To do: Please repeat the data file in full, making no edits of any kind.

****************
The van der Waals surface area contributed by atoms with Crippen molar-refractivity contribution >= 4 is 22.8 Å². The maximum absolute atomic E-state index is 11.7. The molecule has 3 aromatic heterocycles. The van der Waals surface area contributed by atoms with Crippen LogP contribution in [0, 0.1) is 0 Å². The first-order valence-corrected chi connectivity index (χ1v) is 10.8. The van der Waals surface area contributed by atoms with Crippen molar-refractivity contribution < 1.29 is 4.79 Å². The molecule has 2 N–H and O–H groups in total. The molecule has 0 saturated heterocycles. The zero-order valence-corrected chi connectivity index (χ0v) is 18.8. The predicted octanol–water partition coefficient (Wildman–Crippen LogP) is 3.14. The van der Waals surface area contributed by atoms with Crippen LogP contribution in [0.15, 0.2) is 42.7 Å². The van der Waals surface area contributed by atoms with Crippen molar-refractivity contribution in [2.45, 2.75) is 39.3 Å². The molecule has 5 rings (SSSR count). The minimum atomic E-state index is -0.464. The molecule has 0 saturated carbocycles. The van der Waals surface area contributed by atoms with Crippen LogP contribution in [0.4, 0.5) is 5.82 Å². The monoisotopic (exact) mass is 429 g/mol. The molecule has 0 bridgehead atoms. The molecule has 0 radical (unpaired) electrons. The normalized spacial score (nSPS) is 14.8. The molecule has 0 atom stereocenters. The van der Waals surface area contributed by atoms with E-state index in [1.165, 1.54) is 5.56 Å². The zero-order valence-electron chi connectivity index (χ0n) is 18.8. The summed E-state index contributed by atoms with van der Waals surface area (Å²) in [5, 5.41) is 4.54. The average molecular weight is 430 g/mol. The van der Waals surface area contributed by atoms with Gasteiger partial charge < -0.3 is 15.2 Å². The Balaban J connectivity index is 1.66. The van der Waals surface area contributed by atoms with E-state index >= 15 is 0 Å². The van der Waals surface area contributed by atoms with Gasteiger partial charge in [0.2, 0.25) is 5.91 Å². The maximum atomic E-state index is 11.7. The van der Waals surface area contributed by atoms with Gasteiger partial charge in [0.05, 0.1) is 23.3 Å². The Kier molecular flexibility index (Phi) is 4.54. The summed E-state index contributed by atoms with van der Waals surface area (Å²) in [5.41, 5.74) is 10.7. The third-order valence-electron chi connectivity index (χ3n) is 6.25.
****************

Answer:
The van der Waals surface area contributed by atoms with Crippen molar-refractivity contribution >= 4 is 22.8 Å². The maximum absolute atomic E-state index is 11.7. The molecule has 3 aromatic heterocycles. The van der Waals surface area contributed by atoms with Crippen LogP contribution in [0, 0.1) is 0 Å². The first-order valence-corrected chi connectivity index (χ1v) is 10.8. The van der Waals surface area contributed by atoms with Crippen molar-refractivity contribution < 1.29 is 4.79 Å². The molecule has 2 N–H and O–H groups in total. The molecule has 0 saturated heterocycles. The zero-order valence-corrected chi connectivity index (χ0v) is 18.8. The predicted octanol–water partition coefficient (Wildman–Crippen LogP) is 3.14. The van der Waals surface area contributed by atoms with Crippen LogP contribution in [0.15, 0.2) is 42.7 Å². The van der Waals surface area contributed by atoms with Crippen molar-refractivity contribution in [2.45, 2.75) is 39.3 Å². The molecule has 5 rings (SSSR count). The minimum atomic E-state index is -0.464. The molecule has 0 saturated carbocycles. The van der Waals surface area contributed by atoms with Crippen LogP contribution in [0.4, 0.5) is 5.82 Å². The monoisotopic (exact) mass is 429 g/mol. The molecule has 0 bridgehead atoms. The molecule has 0 radical (unpaired) electrons. The normalized spacial score (nSPS) is 14.8. The molecule has 0 atom stereocenters. The van der Waals surface area contributed by atoms with E-state index in [1.165, 1.54) is 5.56 Å². The zero-order valence-electron chi connectivity index (χ0n) is 18.8. The summed E-state index contributed by atoms with van der Waals surface area (Å²) in [5, 5.41) is 4.54. The average molecular weight is 430 g/mol. The van der Waals surface area contributed by atoms with Gasteiger partial charge < -0.3 is 15.2 Å². The Balaban J connectivity index is 1.66. The van der Waals surface area contributed by atoms with E-state index >= 15 is 0 Å². The van der Waals surface area contributed by atoms with Gasteiger partial charge in [0.2, 0.25) is 5.91 Å². The maximum atomic E-state index is 11.7. The van der Waals surface area contributed by atoms with Gasteiger partial charge in [0.05, 0.1) is 23.3 Å². The Kier molecular flexibility index (Phi) is 4.54. The summed E-state index contributed by atoms with van der Waals surface area (Å²) in [5.41, 5.74) is 10.7. The third-order valence-electron chi connectivity index (χ3n) is 6.25.